As growth in areas including denser, urban-style uses expands over time, it may encroach on surrounding pre-existing land uses that are not urban. Such pre-existing land uses and corresponding practices may not be compatible with dense urban development and may require remediation before conversion.
Tree fruit orchards have been an important economic and cultural resource in Central Washington communities since the late 1800s. Population growth and increasing demand for housing have resulted in the conversion of historical orchard sites to other nonagricultural uses, including residential developments. Historical application of lead arsenate (LA) pesticides on tree fruit orchards has resulted in the accumulation of lead and arsenic in shallow soil at concentrations above the Washington State cleanup levels. These are levels that may be harmful to human health when properties are used for activities other than agricultural or industrial uses. Most of the impacted areas are in Yakima, Chelan, Douglas, Okanogan, and Benton counties.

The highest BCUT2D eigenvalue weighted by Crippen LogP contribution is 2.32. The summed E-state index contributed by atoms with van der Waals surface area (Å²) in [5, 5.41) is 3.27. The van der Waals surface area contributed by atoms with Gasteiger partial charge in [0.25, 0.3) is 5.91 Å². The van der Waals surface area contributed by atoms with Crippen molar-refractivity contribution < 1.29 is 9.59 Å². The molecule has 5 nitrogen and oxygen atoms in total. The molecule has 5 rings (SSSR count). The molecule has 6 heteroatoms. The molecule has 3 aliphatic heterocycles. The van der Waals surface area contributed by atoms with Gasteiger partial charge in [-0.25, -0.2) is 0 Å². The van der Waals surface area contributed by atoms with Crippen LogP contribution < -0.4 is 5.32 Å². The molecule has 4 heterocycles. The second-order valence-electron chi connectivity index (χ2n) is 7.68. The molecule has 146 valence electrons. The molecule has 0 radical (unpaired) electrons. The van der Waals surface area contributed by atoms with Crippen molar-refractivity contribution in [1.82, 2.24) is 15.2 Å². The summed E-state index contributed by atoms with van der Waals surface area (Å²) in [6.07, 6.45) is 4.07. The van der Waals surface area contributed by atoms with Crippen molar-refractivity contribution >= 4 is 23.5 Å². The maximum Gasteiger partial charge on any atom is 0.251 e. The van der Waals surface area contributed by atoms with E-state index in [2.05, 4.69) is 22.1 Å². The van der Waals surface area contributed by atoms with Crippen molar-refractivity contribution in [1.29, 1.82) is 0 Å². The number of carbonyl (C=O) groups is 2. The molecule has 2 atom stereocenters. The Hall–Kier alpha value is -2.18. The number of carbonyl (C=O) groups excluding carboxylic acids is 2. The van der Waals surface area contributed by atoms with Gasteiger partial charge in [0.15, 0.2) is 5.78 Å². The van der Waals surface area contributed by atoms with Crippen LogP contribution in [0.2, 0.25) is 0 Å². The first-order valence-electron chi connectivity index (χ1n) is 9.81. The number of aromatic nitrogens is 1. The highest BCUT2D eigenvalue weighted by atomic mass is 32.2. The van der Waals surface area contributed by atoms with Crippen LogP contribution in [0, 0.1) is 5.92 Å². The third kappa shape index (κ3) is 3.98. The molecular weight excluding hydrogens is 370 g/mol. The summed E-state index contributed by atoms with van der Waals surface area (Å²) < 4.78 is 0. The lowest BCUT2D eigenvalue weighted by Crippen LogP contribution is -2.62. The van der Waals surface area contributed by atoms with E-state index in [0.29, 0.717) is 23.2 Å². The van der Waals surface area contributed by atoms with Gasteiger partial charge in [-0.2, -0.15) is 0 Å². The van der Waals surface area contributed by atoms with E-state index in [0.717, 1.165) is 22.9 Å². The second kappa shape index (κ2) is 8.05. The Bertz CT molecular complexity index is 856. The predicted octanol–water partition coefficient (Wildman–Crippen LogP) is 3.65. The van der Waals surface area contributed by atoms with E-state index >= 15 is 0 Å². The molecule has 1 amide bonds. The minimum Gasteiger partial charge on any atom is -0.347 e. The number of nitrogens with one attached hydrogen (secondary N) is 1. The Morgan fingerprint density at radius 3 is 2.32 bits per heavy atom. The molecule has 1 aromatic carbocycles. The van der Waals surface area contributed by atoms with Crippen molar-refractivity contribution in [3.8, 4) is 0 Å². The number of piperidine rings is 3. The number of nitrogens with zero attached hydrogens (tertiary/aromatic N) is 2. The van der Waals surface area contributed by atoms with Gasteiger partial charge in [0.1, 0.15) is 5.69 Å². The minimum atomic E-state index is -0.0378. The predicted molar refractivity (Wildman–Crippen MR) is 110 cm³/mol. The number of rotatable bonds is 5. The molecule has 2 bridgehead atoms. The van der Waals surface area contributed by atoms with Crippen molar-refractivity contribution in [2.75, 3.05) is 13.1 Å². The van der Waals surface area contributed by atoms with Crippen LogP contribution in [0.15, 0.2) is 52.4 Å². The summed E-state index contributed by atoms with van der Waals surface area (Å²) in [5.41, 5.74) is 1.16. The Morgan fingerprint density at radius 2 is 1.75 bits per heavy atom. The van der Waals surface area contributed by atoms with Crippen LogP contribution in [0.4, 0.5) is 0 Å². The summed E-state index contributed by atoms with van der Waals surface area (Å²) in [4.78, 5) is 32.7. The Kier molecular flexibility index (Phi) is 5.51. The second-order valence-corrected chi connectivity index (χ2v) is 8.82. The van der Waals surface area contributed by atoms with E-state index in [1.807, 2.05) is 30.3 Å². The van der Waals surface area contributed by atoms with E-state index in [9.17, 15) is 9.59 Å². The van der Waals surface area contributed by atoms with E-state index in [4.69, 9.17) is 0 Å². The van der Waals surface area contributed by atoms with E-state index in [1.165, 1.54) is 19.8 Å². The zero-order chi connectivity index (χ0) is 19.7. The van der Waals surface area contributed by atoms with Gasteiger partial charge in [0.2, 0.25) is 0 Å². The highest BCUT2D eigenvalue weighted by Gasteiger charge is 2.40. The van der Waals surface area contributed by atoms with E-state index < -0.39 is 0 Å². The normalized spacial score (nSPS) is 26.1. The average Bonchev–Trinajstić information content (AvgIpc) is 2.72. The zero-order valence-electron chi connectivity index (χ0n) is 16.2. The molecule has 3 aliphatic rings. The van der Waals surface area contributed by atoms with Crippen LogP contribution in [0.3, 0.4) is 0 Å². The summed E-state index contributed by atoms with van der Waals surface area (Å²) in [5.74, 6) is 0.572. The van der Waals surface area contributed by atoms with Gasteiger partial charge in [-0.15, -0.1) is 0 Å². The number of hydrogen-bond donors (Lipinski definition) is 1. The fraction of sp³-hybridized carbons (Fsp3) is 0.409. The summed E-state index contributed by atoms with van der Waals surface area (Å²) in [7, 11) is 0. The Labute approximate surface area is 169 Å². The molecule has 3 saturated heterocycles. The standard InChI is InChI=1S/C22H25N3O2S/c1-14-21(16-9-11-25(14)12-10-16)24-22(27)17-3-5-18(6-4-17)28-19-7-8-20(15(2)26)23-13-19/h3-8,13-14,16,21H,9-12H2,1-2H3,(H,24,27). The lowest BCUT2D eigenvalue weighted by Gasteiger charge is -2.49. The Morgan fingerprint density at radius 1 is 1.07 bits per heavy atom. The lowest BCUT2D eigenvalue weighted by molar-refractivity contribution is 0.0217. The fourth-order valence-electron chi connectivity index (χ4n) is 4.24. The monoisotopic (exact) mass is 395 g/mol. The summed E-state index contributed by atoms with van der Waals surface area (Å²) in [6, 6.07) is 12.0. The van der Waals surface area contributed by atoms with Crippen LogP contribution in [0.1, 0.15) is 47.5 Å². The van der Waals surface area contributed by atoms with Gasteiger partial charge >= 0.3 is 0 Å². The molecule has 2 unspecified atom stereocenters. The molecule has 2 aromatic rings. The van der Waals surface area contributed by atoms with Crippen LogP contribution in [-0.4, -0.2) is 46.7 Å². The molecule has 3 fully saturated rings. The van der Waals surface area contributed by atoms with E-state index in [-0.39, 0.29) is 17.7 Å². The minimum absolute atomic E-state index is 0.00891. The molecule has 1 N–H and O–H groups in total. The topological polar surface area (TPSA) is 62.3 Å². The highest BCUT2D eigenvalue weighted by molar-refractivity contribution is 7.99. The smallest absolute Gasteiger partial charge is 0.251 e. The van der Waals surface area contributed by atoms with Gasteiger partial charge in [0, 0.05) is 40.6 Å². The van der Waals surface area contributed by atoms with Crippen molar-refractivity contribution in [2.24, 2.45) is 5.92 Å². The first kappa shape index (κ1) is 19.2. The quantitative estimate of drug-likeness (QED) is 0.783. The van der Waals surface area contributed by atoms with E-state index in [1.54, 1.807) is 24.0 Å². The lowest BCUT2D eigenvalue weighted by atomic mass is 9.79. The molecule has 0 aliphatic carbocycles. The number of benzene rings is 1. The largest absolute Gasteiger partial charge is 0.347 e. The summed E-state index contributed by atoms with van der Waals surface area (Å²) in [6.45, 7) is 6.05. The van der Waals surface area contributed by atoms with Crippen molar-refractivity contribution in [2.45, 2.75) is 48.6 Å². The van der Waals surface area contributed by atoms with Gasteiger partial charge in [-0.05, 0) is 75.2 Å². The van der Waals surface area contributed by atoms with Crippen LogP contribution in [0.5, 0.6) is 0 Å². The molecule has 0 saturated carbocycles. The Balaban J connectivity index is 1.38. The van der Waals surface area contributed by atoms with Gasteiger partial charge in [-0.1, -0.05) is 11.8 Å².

Counties work closely with the Washington State Department of Ecology (Ecology) on numerous issues, including the cleanup of contaminated sites. Ecology is charged with implementing the Model Toxics Control Act (MTCA), the environmental cleanup law for Washington State. Counties are charged with permit issuance authority for most land use, development, and construction activities on properties within their jurisdiction. As growth in Central Washington counties creates conversion of historical orchard lands, compliance with MTCA where LA pesticide contamination may be present is required.